The road to Cuzco Peru

Mile-by-mile as we move toward another considerable milestone, I feel a heavy foreboding. The task of planning out the details inevitably overshadows the early excitement for me. Such was the case as we moved toward Cuzco Peru and the journey to Machu Pichu.

The drive from the coast east into Cuzco was memorable in itself, passing through small villages and a Vicuña reserve. It took us two long days of driving to reach Cuzco, but the days were not without some hijinks.

Because we couldn’t be sure on when we would arrive in Cuzco, nothing was booked. It took us an afternoon to do a little dance of securing tickets to Machu Pichu and Huanapichu (a peak overlooking Machu Pichu) and decide on the route (drive to Santa Teresa through the Sacred Valley and hike to Aguas Calientes). Details settled, I could finally enjoy the city.

Looking past Cuzco’s overabundance of aggressive touts and high-priced alpaca products sold from trendy shops, you find yourself in a city with a fascinating history. Cuzco rises from the historic center. During the day, the streets are punctuated with colorful traditional prints while at night the hills surrounding the city are peppered in light.

The ruins of Sacsayhuaman sit atop the city and offer panoramic views of the city albeit for a very steep entrance fee. To be honest, i’d probably skip this in the future.

In a Cuzco campground, we exposed the innards of Vida and took the opportunity to finish some projects at long last. It was an organized sort of chaos.

Ground shaking adventures in Nazca Peru

Strange, the ground is shaking. Looking around, I notice the airport staff fleeing out into the blinding desert sunshine. I should track down my boyfriend and travel companion – he’d be looking for me. He wasn’t. I found the Georges by Vida watching the distant dust clouds in the city and surrounding mountains.

We had just experienced a 7.0 magnitude earthquake at the airport in Nazca Peru. Conferring with airport staff, we learned there was thankfully only minor damage in the nearby town.

Half an hour later, we would be boarding our 7-seater prop plane to fly over the Nazca lines, a ancient set of extensive and mind-bending geoglyphs etched into the Nazca desert. The flight lasted about 45 minutes and took us over the majority of the lines as well as the agueducts, which are optional. Standouts for me were the hummingbird and “astronaut”. On the way back from the airport, our guide asked us if we wanted to have some fun. I knew immediately what he meant and stubbornly kept shaking my head since I was already very close to loosing my lunch. Mercifully, he got the message.

After the flight we paid a quick visit to some Peruvian ancients at Chauchilla Cemetery. Grave robbers had walked off with the treasures long ago leaving the remains exposed to the desert elements which has preserved them alarmingly well. Bonus points go to the many feet of preserved braided hair.

Some practical information about the Nazca lines:

The Tower

Driving toward Nazca, you’ll encounter a tower that overlooks some of the lines which you can climb for a small fee. If you’re planning to take the flight, the tower is definitely not worth the time or money. If you are not taking the flight, it’s debatable but will only set you back something like 2 soles.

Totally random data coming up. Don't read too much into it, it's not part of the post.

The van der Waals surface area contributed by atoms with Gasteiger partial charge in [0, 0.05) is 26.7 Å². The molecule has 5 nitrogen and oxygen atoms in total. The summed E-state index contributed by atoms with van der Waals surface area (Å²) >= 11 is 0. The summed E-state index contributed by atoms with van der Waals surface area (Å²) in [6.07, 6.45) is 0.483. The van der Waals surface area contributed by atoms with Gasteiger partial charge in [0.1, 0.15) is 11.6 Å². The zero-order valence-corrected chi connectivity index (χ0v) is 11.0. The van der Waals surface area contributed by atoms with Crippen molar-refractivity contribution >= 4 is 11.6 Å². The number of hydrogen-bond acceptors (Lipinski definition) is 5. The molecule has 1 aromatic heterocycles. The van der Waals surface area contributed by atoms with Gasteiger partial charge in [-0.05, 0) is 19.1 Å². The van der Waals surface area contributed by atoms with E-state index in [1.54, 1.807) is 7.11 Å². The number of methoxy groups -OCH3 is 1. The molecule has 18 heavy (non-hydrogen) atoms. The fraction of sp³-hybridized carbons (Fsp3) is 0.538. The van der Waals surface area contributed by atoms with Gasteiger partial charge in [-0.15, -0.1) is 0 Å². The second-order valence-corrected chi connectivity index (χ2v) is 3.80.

Hotel Maison Suisse directly across from the Nazca airport hosts overlanders.


The Nazca flights have a terrible reputation of being unsafe. A friendly person in Huacachina filled us in on the history of the flights and the safety record. There had been a number of accidents (plane crashes) up until a few years ago when the Peruvian government moved in and shut down all the unsafe carriers. What remains are three carriers and a number of agencies that you can book through.

Flights & Fees

We flew with Alas Peruanas, but booked through one of the agencies at the airport. There seems to be no reason to book ahead. We also found after some price comparison that everyone is offering similar prices but the agencies as opposed to the carriers seem to offer more wiggle room in terms of prices when trying to fill a plane in our experience. Also keep in mind that there is an additional 20 soles airport tax.

Motion Sickness

Take the pills.

Sandboarding and a dune buggy ride in Huacachina Peru

I was only half listening when the Georges told me we would be going to a desert oasis. I imagined some hotel in the middle of the desert claiming to be an oasis for weary travellers, but the tiny village of Huacachina lived up to the claim. Huacachina is situated around a natural lake and surrounded by sand dunes.

There are only two reasons to visit Huacachina: you need a break from the harsh dessert environment that is the northern Peruvian coast and/or you want an adrenaline rush in the form of sandboarding and a dune buggy ride.

Unfortunately for the other passengers in our buggy, I snagged the seat beside the driver. The first crest that the driver came barreling up to and almost plummeting down elicited a high pitch wail from me followed by a lot of chuckling from the driver. The group quickly realized that the dune crests would be part of the ride. This didn’t stop the driver from continuing to try and make me scream though. We would ride a sand rollercoaster for the next couple of hours.

Between spins in the buggy, we tried our hand at sandboarding. Absolutely easier than volcano boarding, but we all still managed some pretty impressive bailouts with the exception of George M. who handled the dunes like a boss.


Paracas, we will meet again

We visited Paracas National Reserve on the coast of Peru for a few hours on our way south along the coast. It was difficult to hop back in the truck and pull away from the dramatic landscapes and opportunities to get truly remote. Paracas is definitely one of the places I’ll hit on the A2P reunion tour (the places we missed or spent too little time).